Thursday, February 24, 2011

Week 8 Reflection

Printing: 10.5 hours
Assembling prints: 9 hours
Reading: 2 hours
Writing: 1 hour

The image above is the print that I did last week. I assembled it this week and did a lot more printing, as well. I've been playing around with the size of the prints. I don't know whether to continue with the two and four part prints, but it was nice to change it up a little. I was thinking about trying to print in nine and/or twelve parts after break. If anyone has any thoughts about the size of the prints, let me know.

I also started reading some poetry books that Elly was kind enough to lend me. I think they will be helpful for learning more about poetic forms and also about how I might put my poems into a book. The books are Harmonium by Wallace Stevens, The Making of a Poem by Mark Strand and Eavan Boland, Walt Whitman's Leaves of Grass, T.S Eliot's The Waste Land, and The Elements of Typographic Style by Robert Bringhurst.

I'm going home for part of break, so I'm planning to take some more photos while I'm there, rest up a bit, then get back to work.

I'm not here.
I'm where cream of wheat
cooks on the stove,
Saturday morning.

I'm not here.
I'm where sunshine
blinds me across the table,
Sunday paper.

Sunlight bleeds
through the window
and spills
onto the floor,
caressing my shoulders
and dusting
my knees, golden
honey slowly sliding
toward my toes
atop glossy floorboards.

The stairs weep at night,
"Don't step so hard,
we are old and worn
and tired of your feet."

"But I must get to bed," I say.

"Oh please, don't burden us
with your weight. It's far
too much for us to bear."

"But I've already begun my ascent."

"Turn back now," pipe
the steps up above.
"Come back as a child," one says.
"Oh nonsense, hop over the railing,"
moan those below.

Their bickering rises
and they swallow my feet
sunken in swollen warped
wood grain covered
in thinning lacquer
under a film of dust.

Light leaks around
the corner at the landing,
peering through spindles
and onto the railing,
reaching my fingertips.

And the wall whispers,
"Don't fret, dear,
the stairs are just whiners.
Don't mind their complaints."

"Thank you for letting me know," I say,
as I climb the rest of the way.

Thursday, February 17, 2011

Week 7 Reflection

Drawing on print: 4 hours
Printing: 5 hours
Drawing: 8 hours
Working on postcard: 1 hour
Writing: 1 hour

This week I continued drawing on the print I was working on last week. I'm still not quite happy with it. I'm wondering if I should tone down the red-orange color on the left wall. I love the color, but I'm not sure it's working for this image. I've also realized that this is the first print I've done where the floor is not visible, hence the ceiling takes up a large portion of the composition. I think that might be part of my problem with this image because it doesn't feel as grounded as some of my other prints. So, let me know your thoughts about the color, composition, and any ideas about how I might be able to make this image work better.

I did another print this week, but I haven't assembled it yet. It's based off of the second drawing in last week's post. I also continued with more pastel drawings, and I'd like to print some of these images next week.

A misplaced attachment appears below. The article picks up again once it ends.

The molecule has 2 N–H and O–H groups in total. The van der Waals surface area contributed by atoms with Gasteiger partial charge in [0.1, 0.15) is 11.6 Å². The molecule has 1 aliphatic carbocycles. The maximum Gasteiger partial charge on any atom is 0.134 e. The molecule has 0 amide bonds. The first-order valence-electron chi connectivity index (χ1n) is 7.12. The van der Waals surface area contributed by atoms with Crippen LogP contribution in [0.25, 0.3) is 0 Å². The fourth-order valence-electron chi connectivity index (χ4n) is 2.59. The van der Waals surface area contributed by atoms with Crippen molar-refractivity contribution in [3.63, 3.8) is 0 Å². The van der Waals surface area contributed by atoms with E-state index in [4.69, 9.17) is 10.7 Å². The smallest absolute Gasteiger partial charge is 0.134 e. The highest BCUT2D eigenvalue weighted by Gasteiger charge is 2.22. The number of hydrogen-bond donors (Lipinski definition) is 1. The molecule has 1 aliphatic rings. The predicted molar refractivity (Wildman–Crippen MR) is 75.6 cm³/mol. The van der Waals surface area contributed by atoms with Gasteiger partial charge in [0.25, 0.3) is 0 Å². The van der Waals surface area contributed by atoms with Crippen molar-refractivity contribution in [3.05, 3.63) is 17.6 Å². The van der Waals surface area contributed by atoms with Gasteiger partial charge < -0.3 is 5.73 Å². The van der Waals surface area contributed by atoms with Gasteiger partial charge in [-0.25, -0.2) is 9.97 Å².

I did a little more writing this week, but I still haven't really figured out how I'm going to display the writing in the show. I'm still thinking of putting it into a book and possibly including the grayscale pastel drawings with the poetry, but I haven't decided much else. What are your thoughts about the book format? If I go that route, do you think the book should be handmade or professionally printed? Or should I display the poems and drawings on the wall, somewhat separate from the large prints? I like the idea of a book because it would be intimate and tactile, but on the other hand, I don't have much confidence in my typography/graphic design skills. So really, anything involving visible text scares me, and I could use lots of input. Also, if you have any comments on my writing, please let me know. I seriously won't be offended.

Your heat,
like velvet,
brushing against
my skin.

Your heat,
so softly
up from the vent.

Your heat,
a gentle tickle,
my knees
bent over top.

Your heat,
so smooth,
but short
and evasive.

Your heat,
my vice
on early winter

Your heat,
mine to capture
pajama shirts.

Your heat,
the moment,
each morning
I remember.

Your heat,
I felt, as light
dripped down
the stairs.

Your heat,
so quiet,
a whisper
in my ear.

Your heat,
my icy

Your heat,
the space
I go the most.

Your heat,
still blowing,
if only a

Thursday, February 10, 2011

Week 6 Reflection

Text experiments: 7 hours
Drawing: 5 hours
Writing: 2 hours
Critique w/ David Chung: 1 hour
Meeting w/ Endi: 15 min
Coloring print: 7 hours

I did some experiments with text this week. The first one is stitched, the second one is screen-printed. I don't dislike them, but I'm not in love with them, either. Endi made an interesting observation on Tuesday - although my writings, drawings, and prints are all a related body of work, they are each individual projects. I've been struggling to find a way to present the writing alongside the prints, but I don't think that is the solution. If the text is at the same scale as the prints they will compete with each other, and if the text is small on the wall, it will most likely be ignored. So, I'm leaning toward Janie's idea of putting the poems in a book. Now I'm wondering if the book should be handmade or printed.

I also did a couple more pastel drawings this week. I think it's good for me to keep doing these in between printing.

I started coloring the print from last week, but it's still in progress.

Here are a couple of options that I'm considering for my postcard image. I think I like the second one better, but I'm open to suggestions.